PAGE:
McElroy's devotion to the truth—lacking during her appearances before the Ferguson grand jury—was also absent in early-2007 when she fabricated a bizarre story in the wake of the rescue of Shawn Hornbeck, a St. Louis boy who had been held captive for more than four years by Michael Devlin, a resident of Kirkwood, a city just outside St. Louis.
McElroy, who also lived in Kirkwood, told KMOV-TV that she had known Devlin for 20 years. She also claimed to have gone to the police months after the child's October 2002 disappearance to report that she had seen Devlin with Hornbeck. The police, McElroy said, checked out her tip and determined that the boy with Devlin was not Hornbeck.
In the face of McElroy's allegations, the Kirkwood Police Department fired back at her. Cops reported that they investigated her claim and determined that "we have no record of any contact with Mrs. McElroy in regards to Shawn Hornbeck." The police statement concluded, "We have found that this story is a complete fabrication."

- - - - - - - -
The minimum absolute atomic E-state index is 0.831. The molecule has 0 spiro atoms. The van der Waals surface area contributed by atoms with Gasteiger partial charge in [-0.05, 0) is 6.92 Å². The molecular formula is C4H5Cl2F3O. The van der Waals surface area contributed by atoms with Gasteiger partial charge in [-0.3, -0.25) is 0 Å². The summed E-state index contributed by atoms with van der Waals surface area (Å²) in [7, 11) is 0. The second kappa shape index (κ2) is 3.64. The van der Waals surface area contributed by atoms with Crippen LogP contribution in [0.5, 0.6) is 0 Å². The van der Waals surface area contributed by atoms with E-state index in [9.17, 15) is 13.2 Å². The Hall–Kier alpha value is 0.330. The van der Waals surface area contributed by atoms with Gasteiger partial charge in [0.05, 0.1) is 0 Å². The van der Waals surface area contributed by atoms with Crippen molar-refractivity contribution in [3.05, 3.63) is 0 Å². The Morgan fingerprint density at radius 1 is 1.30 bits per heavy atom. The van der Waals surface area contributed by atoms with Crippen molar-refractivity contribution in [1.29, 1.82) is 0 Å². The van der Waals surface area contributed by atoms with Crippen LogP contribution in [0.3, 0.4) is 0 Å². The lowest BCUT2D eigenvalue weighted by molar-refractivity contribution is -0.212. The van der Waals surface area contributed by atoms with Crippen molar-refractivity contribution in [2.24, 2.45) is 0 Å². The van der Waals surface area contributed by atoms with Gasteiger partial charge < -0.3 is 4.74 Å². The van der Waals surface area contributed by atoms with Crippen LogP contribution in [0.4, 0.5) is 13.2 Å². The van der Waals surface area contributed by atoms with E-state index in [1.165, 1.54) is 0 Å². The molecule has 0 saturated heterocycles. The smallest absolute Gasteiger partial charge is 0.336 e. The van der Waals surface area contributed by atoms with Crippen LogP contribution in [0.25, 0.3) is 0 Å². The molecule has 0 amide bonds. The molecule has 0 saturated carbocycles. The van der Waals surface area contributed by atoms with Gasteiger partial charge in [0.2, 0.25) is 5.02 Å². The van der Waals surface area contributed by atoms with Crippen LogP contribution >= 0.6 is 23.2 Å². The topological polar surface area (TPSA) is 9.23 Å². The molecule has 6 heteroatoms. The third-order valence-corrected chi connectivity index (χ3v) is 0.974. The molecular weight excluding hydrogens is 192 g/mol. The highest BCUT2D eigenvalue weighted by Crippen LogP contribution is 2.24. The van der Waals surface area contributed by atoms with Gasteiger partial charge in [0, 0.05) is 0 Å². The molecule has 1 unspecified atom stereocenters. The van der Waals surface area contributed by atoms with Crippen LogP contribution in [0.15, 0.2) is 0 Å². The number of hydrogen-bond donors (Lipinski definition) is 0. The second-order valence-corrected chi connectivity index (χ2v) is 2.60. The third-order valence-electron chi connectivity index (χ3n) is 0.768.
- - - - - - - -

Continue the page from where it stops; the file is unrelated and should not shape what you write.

According to TSG, McElroy, who was diagnosed as bipolar at the age of 16, has gone untreated for the mental illness for 25 years. She also has a disturbing, documented, track history of leaving racist remarks on social media:
An examination of McElroy's YouTube page, which she apparently shares with one of her daughters, reveals other evidence of racial animus. Next to a clip about the disappearance of a white woman who had a baby with a black man is the comment, "see what happens when you bed down with a monkey have ape babies and party with them." A clip about the sentencing of two black women for murder is captioned, "put them monkeys in a cage."